21. 21. A method of controlling the growth of algae in a chlorinated water system, the method comprising:
    adding at least one haloperoxidase and at least one peroxide source to the chlorinated water system so that the haloperoxidase and peroxide from said peroxide source interact with chloride ions or chloroamines in the chlorinated water system to provide an antialgal agent to said chlorinated water system and wherein said antialgal agent controls the growth of algae in the chlorinated water system.
  22. 22. The method of claim 21, wherein the peroxide source is hydrogen peroxide.
  23. 23. The method of claim 21, wherein the peroxide source is carbamide peroxide, percarbonate, perborate, persulfate, or combinations thereof.
  24. 24. The method of claim 21, wherein the peroxide source is an enzymatic hydrogen peroxide generating system that comprises a hydrogen peroxide generating enzyme and an enzyme substrate that is acted upon by the enzyme to produce hydrogen peroxide.
  25. 25. The method of claim 24, wherein the hydrogen peroxide generating enzyme is glucose oxidase and the enzyme substrate is glucose.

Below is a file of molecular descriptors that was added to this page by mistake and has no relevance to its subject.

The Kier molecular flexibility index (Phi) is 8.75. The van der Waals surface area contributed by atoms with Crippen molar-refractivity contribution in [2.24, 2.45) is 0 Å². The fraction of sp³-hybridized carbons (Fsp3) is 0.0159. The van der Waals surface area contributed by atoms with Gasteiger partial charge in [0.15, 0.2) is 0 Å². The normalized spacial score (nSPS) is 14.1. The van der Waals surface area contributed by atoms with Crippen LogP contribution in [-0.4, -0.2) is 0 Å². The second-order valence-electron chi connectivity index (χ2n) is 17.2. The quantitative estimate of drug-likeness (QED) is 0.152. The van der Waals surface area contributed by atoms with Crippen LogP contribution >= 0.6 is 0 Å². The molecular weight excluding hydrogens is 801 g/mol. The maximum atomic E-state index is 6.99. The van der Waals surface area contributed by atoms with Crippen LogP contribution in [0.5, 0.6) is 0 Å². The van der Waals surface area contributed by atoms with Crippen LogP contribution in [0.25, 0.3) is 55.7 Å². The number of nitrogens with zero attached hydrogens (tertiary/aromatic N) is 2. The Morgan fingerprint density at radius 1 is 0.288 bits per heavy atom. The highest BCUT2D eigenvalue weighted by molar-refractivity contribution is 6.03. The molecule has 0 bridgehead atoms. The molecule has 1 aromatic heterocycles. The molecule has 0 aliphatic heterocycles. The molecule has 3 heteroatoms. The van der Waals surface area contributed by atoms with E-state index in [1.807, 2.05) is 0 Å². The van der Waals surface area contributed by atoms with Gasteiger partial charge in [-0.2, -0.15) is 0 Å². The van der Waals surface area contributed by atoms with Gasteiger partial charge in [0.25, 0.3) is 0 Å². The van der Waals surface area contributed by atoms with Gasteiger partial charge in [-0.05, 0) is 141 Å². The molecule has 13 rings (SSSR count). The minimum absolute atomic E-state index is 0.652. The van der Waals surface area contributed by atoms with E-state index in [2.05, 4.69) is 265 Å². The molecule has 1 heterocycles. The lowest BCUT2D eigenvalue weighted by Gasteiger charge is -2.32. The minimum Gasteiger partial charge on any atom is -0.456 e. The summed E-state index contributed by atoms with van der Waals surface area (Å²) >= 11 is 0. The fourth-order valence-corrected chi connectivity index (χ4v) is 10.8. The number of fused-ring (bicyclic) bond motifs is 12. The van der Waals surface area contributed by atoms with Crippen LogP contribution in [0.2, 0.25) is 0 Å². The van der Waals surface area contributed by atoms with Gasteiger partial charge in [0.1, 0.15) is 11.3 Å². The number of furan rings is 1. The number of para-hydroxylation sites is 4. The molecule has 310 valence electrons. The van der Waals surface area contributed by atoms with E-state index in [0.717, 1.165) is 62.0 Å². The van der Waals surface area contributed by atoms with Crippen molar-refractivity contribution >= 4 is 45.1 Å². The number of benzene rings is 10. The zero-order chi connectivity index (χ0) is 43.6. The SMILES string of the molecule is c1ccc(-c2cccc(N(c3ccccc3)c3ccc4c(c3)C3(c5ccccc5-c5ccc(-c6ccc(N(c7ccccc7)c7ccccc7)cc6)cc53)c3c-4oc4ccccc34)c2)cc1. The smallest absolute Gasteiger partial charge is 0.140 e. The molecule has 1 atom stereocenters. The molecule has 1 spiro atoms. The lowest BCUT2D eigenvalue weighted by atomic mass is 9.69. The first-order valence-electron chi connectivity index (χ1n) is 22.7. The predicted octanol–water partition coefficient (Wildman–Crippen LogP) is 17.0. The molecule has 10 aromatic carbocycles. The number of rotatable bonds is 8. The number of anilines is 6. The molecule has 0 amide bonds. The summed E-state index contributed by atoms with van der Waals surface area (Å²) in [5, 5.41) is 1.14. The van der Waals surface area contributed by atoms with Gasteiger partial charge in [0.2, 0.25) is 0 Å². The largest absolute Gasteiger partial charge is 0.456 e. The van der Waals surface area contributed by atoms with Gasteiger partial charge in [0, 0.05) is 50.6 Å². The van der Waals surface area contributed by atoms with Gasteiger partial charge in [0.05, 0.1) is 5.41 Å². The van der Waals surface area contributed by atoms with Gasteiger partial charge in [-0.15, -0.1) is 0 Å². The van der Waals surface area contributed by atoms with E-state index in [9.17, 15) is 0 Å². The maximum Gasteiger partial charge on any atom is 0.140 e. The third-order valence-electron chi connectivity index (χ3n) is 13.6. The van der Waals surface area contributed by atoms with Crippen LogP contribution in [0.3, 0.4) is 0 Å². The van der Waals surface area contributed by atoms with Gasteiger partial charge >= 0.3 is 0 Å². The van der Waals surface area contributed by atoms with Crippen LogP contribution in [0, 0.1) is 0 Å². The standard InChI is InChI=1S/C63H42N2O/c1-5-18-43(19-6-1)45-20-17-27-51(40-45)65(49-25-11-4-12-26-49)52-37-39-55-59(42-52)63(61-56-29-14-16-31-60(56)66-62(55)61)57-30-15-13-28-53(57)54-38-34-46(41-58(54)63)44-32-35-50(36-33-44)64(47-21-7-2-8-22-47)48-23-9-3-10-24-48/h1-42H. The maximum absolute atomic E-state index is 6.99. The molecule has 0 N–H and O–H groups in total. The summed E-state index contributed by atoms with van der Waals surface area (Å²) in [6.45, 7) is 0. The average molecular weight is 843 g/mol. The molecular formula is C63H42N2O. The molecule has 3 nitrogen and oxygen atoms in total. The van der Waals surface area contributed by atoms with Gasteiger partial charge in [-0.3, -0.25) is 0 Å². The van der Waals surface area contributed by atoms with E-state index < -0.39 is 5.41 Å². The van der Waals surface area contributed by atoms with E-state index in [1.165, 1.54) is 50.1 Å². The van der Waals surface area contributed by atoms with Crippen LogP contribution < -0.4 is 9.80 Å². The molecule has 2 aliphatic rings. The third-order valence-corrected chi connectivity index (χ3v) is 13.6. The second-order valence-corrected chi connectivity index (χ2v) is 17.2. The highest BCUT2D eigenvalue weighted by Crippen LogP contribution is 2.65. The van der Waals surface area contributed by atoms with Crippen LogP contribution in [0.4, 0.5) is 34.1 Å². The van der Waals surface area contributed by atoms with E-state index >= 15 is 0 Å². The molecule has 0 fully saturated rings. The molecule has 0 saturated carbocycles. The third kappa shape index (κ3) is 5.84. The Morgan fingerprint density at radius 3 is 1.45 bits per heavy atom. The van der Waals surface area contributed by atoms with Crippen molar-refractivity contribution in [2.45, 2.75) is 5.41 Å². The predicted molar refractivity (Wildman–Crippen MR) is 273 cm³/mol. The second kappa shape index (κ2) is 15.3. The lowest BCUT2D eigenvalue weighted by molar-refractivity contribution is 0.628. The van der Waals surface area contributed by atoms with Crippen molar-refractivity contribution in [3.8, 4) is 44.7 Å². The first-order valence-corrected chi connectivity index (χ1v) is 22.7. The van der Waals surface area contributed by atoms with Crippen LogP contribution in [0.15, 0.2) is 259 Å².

26. 26. The method of claim 21, wherein the chlorinated water system comprises a saline solution containing a chlorine generator.
  27. 27. The method of claim 21, wherein the chlorinated water system contains sodium chloride in the amount of from 0.1 to about 10000 ppm.
  28. 28. The method of claim 21, wherein the haloperoxidase and peroxide source are added to the chlorinated water system so that the haloperoxidase has a concentration in the chlorinated water system in the range of from about 0.01 to about 1000 ppm, the peroxide source provides a concentration of hydrogen peroxide in the chlorinated system in the range of from about 0.01 to about 1000 ppm.
  29. 29. The method of claim 21, wherein the chlorinated water system has a chloride ion or chloramine concentration of from about 0.1 to about 10000 ppm.
  30. 30. The method of claim 21, wherein the chlorinated water system is a swimming pool, public bath, spa or hot tub.
  31. 31. A composition comprising haloperoxidase, a peroxide source, and a quaternary or polyquatemary ammonium halide.
  32. 32. The composition of claim 31, wherein the peroxide source is hydrogen peroxide.
  33. 33. The composition of claim 31, wherein the peroxide source is carbamide peroxide, percarbonate, perborate or persulfate, or combinations thereof.
  34. 34. The composition of claim 31, wherein the peroxide source is an enzymatic hydrogen peroxide generating system that comprises a hydrogen peroxide generating enzyme and an enzyme substrate that is acted upon by the enzyme to produce hydrogen peroxide.
  35. 35. The composition of claim 31, wherein the hydrogen peroxide generating enzyme is glucose oxidase and the enzyme substrate is glucose.